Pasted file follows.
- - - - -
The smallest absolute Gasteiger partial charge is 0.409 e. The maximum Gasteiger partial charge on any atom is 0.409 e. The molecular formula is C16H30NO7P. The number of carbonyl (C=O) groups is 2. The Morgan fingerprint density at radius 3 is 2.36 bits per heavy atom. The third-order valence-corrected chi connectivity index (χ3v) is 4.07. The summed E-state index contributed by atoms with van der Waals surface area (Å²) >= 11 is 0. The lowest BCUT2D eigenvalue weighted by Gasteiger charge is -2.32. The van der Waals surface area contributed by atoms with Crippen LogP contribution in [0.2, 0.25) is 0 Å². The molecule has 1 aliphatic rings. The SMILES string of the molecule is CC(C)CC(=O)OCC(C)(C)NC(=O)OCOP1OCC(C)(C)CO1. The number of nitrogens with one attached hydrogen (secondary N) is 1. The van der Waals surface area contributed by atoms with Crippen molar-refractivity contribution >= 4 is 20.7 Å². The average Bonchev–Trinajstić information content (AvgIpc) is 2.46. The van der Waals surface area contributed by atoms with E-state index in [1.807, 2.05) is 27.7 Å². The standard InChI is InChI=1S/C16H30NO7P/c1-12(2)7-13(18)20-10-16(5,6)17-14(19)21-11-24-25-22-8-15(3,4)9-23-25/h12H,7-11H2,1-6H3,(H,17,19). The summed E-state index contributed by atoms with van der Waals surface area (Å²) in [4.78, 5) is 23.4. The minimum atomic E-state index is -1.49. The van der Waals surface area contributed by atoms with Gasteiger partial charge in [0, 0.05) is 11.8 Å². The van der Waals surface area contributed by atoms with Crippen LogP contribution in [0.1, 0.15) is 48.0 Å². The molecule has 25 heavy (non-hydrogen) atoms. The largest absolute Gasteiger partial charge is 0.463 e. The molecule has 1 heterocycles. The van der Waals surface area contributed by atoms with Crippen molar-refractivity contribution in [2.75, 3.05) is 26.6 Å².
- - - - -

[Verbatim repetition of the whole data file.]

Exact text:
The smallest absolute Gasteiger partial charge is 0.409 e. The maximum Gasteiger partial charge on any atom is 0.409 e. The molecular formula is C16H30NO7P. The number of carbonyl (C=O) groups is 2. The Morgan fingerprint density at radius 3 is 2.36 bits per heavy atom. The third-order valence-corrected chi connectivity index (χ3v) is 4.07. The summed E-state index contributed by atoms with van der Waals surface area (Å²) >= 11 is 0. The lowest BCUT2D eigenvalue weighted by Gasteiger charge is -2.32. The van der Waals surface area contributed by atoms with Crippen LogP contribution in [0.2, 0.25) is 0 Å². The molecule has 1 aliphatic rings. The SMILES string of the molecule is CC(C)CC(=O)OCC(C)(C)NC(=O)OCOP1OCC(C)(C)CO1. The number of nitrogens with one attached hydrogen (secondary N) is 1. The van der Waals surface area contributed by atoms with Crippen molar-refractivity contribution >= 4 is 20.7 Å². The average Bonchev–Trinajstić information content (AvgIpc) is 2.46. The van der Waals surface area contributed by atoms with E-state index in [1.807, 2.05) is 27.7 Å². The standard InChI is InChI=1S/C16H30NO7P/c1-12(2)7-13(18)20-10-16(5,6)17-14(19)21-11-24-25-22-8-15(3,4)9-23-25/h12H,7-11H2,1-6H3,(H,17,19). The summed E-state index contributed by atoms with van der Waals surface area (Å²) in [4.78, 5) is 23.4. The minimum atomic E-state index is -1.49. The van der Waals surface area contributed by atoms with Gasteiger partial charge in [0, 0.05) is 11.8 Å². The van der Waals surface area contributed by atoms with Crippen LogP contribution in [0.1, 0.15) is 48.0 Å². The molecule has 25 heavy (non-hydrogen) atoms. The largest absolute Gasteiger partial charge is 0.463 e. The molecule has 1 heterocycles. The van der Waals surface area contributed by atoms with Crippen molar-refractivity contribution in [2.75, 3.05) is 26.6 Å².